• quarkus.hibernate-orm.physical-naming-strategy / quarkus.hibernate-orm.implicit-naming-strategy
    The naming strategies  that Quarkus shall use to map your entity classes and properties to database tables and columns.
  • quarkus.hibernate-orm.second-level-caching-enabled
    Activate or deactivate Hibernate’s 2nd Level Cache. It’s activated by default, and you only need to activate caching in your entity mapping.
  • quarkus.hibernate-orm.statistics / quarkus.hibernate-orm.metrics.enabled
    If Hibernate’s statistics component is activated and if they are published using a metrics extension (default: false).
  • quarkus.hibernate-orm.log.sql / quarkus.hibernate-orm.log.format-sql / quarkus.hibernate-orm.log.bind-parameters
    If Hibernate shall log SQL statements, format them, and include bind parameter values.

Defining your Entities

You define your entities in the same way as for any other Hibernate-based application. For a basic default mapping, you implement a Java class with the same name as your database table, add a default constructor and annotate it with @Entity. And for each database column, you want to map, you add a private attribute with the same name. To comply with the JPA specification, you should also provide a getter and setter method for each attribute.

Here you can see an example of a ChessPlayer entity that Hibernate maps to the chessplayer table.

public class ChessPlayer {

    @GeneratedValue(strategy = GenerationType.SEQUENCE, generator = "player_seq")
    @SequenceGenerator(name = "player_seq", sequenceName = "player_seq")
    private Long id;

    private String firstName;

    private String lastName;

    private LocalDate birthDate;

    private int version;


The id attribute maps the primary key column, and Hibernate uses the database sequence player_seq to generate unique primary key values. The attributes firstName, lastName, and birthDate get mapped to columns with the same name. And Hibernate uses the version attribute to prevent concurrent modifications by applying the optimistic locking algorithm.

I expect you to be familiar with JPA’s and Hibernate’s basic mappings and query features for this article. If that’s not the case, I recommend reading some of my beginner articles or joining my JPA for Beginners online course.

Implementing your Business Code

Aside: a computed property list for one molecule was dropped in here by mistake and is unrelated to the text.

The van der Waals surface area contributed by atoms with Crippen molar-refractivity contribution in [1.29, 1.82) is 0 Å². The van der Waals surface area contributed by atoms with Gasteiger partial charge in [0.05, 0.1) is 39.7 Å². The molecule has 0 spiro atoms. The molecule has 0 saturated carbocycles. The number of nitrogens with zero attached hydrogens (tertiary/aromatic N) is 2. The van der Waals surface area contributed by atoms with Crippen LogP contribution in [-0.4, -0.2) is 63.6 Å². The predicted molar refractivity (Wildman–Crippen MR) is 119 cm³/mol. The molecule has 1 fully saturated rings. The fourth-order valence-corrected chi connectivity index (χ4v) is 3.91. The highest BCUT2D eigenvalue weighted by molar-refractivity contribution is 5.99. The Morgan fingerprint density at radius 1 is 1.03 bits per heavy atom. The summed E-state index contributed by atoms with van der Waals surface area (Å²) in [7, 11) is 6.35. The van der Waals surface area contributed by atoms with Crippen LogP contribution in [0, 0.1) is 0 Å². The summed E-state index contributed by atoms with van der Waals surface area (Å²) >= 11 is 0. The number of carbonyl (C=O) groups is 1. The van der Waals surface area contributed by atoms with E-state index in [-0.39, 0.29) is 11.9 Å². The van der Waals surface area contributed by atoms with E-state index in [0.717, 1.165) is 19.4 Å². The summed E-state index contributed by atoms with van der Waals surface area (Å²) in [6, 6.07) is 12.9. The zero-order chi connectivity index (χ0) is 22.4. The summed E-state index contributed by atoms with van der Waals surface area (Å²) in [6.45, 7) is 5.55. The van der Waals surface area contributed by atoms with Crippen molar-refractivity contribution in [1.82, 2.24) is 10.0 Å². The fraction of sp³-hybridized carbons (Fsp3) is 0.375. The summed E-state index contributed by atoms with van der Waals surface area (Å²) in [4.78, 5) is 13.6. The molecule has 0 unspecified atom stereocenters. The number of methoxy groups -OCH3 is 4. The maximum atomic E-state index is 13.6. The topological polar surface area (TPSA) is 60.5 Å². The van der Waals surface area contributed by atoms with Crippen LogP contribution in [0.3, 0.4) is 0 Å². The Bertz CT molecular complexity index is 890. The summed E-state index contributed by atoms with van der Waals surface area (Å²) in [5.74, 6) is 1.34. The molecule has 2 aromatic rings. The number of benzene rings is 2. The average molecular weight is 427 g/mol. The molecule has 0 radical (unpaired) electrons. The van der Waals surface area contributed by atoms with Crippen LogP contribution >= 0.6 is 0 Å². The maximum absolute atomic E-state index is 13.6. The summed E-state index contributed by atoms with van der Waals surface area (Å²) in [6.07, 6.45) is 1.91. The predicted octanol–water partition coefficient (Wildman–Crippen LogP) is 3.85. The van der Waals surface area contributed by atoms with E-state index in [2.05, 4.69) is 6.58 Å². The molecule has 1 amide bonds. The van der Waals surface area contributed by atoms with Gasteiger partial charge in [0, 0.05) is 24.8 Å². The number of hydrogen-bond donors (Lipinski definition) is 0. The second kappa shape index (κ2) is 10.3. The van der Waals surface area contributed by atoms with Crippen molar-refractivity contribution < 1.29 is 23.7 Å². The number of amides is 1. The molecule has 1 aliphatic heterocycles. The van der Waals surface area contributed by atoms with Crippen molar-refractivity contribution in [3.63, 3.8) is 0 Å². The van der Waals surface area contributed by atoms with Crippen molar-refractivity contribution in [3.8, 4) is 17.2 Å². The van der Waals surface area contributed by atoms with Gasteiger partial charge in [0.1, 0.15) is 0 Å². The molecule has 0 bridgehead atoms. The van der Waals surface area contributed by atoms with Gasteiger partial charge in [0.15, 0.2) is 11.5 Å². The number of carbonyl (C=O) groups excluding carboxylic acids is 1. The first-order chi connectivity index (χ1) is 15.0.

In this article, we’re using plain Hibernate. So, it shouldn’t be a surprise if I tell you that you can use it in the same way as in any other Jakarta EE application. This will change when we use Panache in future articles of this series.

The easiest way to get an EntityManager instance is to inject it using the @Inject annotation. This is the same approach as you’re probably already using in your Jakarta EE application.

EntityManager entityManager;

You can then use this EntityManager to read entities or DTOs using JPQL, native, or Criteria queries in your business code

List<ChessPlayer> chessPlayers = entityManager.createQuery("Select cp from ChessPlayer cp", ChessPlayer.class).getResultList();

As usual, all entity objects you load from the database or for which you call the persist method are in the lifecycle state managed. Hibernate will include them in its dirty checks and automatically flush all changes to the database.

ChessPlayer chessPlayer = new ChessPlayer();



You can use Hibernate with Quarkus in almost the same way as in a Java SE or Jakarta EE application. The only differences are the required dependencies and the configuration of your application.

Quarkus is based on GraalVM, which introduces some technical limitations on the code that will be executed. This provides almost no limitations to the code you write yourself, but it made many Java frameworks unusable. Fortunately, a long list of the most popular Java frameworks has been adjusted to work in this environment. Please make sure to always reference these versions in your dependencies. This is automatically the case if you create your project using https://code.quarkus.io/.

By default, Quarkus provides most of Hibernate’s configuration based on smart defaults and the dependencies available on the classpath. You can adjust all defaults and add your own configuration parameters to the application.properties file.